The palace was built between 1668 and 1672 by the Capuchin friar Francesco da Copertino, as a diocesan seminary, at the behest of the Archbishop of Matera, Vincenzo Lanfranchi.
Built on a pre-existing convent of the Carmelites, whose order was suppressed in 1652, the palace was the seat of the city’s seminary until 1864. After the Unification of Italy, the building passed to the Piedmontese Government and became the seat of the Classical Lyceum and the National Boarding School.
The palace housed the Lyceum until 1980. Later, it hosted the offices of the Superintendency for Artistic and Historical Heritage of Basilicata and, since 2003, it is the seat of the National Museum of Medieval and Modern Art of Basilicata.
The asymmetric facade of the palace is divided horizontally into two orders by a cornice. In the lower order, there are five niches in which we can see the statues of San Nicola, the Madonna del Carmine, San Filippo Neri, San Giacinto and San Bartolomeo. The upper order has vertical pilasters with capitals, nine blind arches, the largest of which incorporates a rose window. Above the crowning of the facade, there is a pediment with a clock in the middle.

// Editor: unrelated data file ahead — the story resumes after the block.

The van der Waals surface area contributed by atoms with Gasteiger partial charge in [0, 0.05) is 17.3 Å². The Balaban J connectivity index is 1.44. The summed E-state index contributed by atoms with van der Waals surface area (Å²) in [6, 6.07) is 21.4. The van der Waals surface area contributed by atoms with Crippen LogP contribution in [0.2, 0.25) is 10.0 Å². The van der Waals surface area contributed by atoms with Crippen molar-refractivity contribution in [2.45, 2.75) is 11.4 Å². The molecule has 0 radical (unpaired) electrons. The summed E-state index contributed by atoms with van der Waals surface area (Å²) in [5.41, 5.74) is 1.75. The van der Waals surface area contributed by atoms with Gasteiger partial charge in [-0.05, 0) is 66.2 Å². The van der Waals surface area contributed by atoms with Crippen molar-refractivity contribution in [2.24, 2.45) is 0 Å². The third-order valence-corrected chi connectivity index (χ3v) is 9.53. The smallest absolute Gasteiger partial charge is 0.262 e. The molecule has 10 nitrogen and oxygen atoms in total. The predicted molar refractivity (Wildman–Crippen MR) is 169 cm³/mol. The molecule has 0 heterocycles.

Inside, there is a staircase that allows access to a long corridor, which leads to an enchanting 17th-century cloister embellished by a sundial belonging to the second half of the 17th century and by busts that celebrate those who generously contributed to the construction of the building.
TIP: In 2019, Matera will be the European Capital of Culture, and if you have not visited the city until now, the moment has come. To gain access to all events in the Matera 2019 official programme, don’t forget to buy the Matera 2019 Passport.
HOW TO GET THERE
Palazzo Lanfranchi is located about 850 meters away from the Matera Centrale railway station. To reach the palace on foot, use the map below.